While with D.J.M., the company published Don Drummond’s ‘Confucius’, a version of which featured on the flip side of UK Top 10 hits, ‘Jig A Jig’ by East Of Eden.

In addition, Jack worked as label manager for Art & Sound Limited, a Saga Records label, although it was his as a recording artist that he was to enjoy his first connection with Trojan Records.

Along with long-term collaborator, Terry Dwyer, he had written ‘Pharaoh’s Walk’, an eastern sounding instrumental that the pair subsequently recorded, along with West Indian flute player, Colin Dowl, with all instruments overdubbed by the trio at Jack’s mother’s house.

The recording was subsequently licensed to Trojan, which early in 1971 issued it along with another track by the trio, ‘Little Ceaser’, on its Duke subsidiary, crediting the artist as Exodus. The unusual, haunting feel of ‘Pharaoh’s Walk’ provided Jack and Terry with a minor hit, with its wide-ranging appeal reflected in the record being used as the theme to Emperor Rosko's popular ‘Radio One Club’ show.

By this time Jack had become friends with Graeme Goodall, the pair having worked together on sessions at the Fulham Road recording studio owned by the former Doctor Bird Records boss.

Goodall possessed an impressive track-record in successfully promoting West Indian music in the UK, with his company releasing an array of classic Jamaican sounds, including Desmond Dekker & the Aces' ground-breaking hits ’007’ and ‘Israelites’, but after the collapse of his record company, had been concentrating on session work.

In Jack, he found an able, willing and experienced partner and later in 1971, the two men travelled together to America and then on to Jamaica, where they met many of the island’s leading artists and producers, such as Byron Lee and Harry Johnson.

During their stay in Kingston, Jack even participated at a session at Dynamics studio, playing harmonica on Barry Biggs’ version of the Chi-Lites’ ‘Have You Seen Her’.

Upon their return to London, Jack and Graeme formed Sioux Records, the striking label design of which was created by his young daughter, Rachel, now a professional artist, with the first single being a reissue of ‘Pharaoh’s Walk’, issued in January 1972.

Over the ensuing months, Sioux released 25 singles and four LPs, mixing Jamaican and UK productions, with a number of the records actually featuring Jack’s talents as a performer, with the record boss assuming a number of pseudonyms, including Jackie Rowland, Jumbo Sterling, Montego Melon, King Reggie and of course, Exodus. But perhaps his best-known musical contribution from this period is a memorable harmonica part on Phyllis Dillon’s ‘In the Ghetto’ (aka ‘Woman Of The Ghetto’).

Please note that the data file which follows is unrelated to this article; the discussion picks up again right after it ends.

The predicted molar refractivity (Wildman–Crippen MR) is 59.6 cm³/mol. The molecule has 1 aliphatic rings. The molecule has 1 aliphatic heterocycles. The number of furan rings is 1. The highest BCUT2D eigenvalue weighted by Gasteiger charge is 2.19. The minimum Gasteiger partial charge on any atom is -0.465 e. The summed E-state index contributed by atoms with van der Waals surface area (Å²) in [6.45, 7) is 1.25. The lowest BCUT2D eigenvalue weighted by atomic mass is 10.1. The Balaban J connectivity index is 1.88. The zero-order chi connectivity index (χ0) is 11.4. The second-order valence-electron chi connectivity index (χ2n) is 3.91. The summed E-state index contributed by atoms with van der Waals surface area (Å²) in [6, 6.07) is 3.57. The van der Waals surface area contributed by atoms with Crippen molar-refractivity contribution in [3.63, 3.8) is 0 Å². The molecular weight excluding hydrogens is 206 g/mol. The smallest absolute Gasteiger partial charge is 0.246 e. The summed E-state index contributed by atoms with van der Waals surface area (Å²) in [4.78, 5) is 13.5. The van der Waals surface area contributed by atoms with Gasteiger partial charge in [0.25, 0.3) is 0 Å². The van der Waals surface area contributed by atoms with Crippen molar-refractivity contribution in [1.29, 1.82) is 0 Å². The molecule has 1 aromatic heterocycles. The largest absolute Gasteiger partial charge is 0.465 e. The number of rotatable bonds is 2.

Unfortunately, Jack and Graeme lacked the finances to sustain Sioux’s output, while established Jamaican music companies in the UK began challenging rights, leading to the eventual break up of the company. The disappointment led to Goodall returning to Jamaica before settling in the USA, while Jack, after briefly being employed as a consultant for Philips Records, decided to take a break from the music business to concentrate on his other concerns.

Over the years that followed, he continued to write new songs and created a library of music for use in film and TV, with a number of his compositions used for programmes in Britain and abroad.

As the 20th Century drew to a close, license deals with President and later Esoldun resulted in a number of compilations comprising Sioux repertoire, while Jack also became heavily involved in the recording of ‘Knocking On Heavens Door’, performed by Mark Knofler and the Dunblane Choir to raise money for the Dunblane tragedy. Working without financial reward, Jack's tireless efforts ensured widespread radio play which led to the record becoming a number 1 hit over Christmas 1997. It was an achievement of which he was almost most proud, and deservedly so. 

Thereafter, Jack continued to record and write music, but more recently his activities were increasingly stifled by ill health. Despite this, he never lost his appetite or interest in music, contuinually making new friends and planning new ventures.

One of the great characters of the British music industry, Jack was immensely likable, generous and talented man, who remained ever modest of his achievements, which included a not inconsequential role in popularising Jamaican music in the UK and beyond. He will be hugely missed, not only by his family, but also all those fortunate enough to have every enjoyed the immense pleasure of his company.

Laurence Cane-Honeysett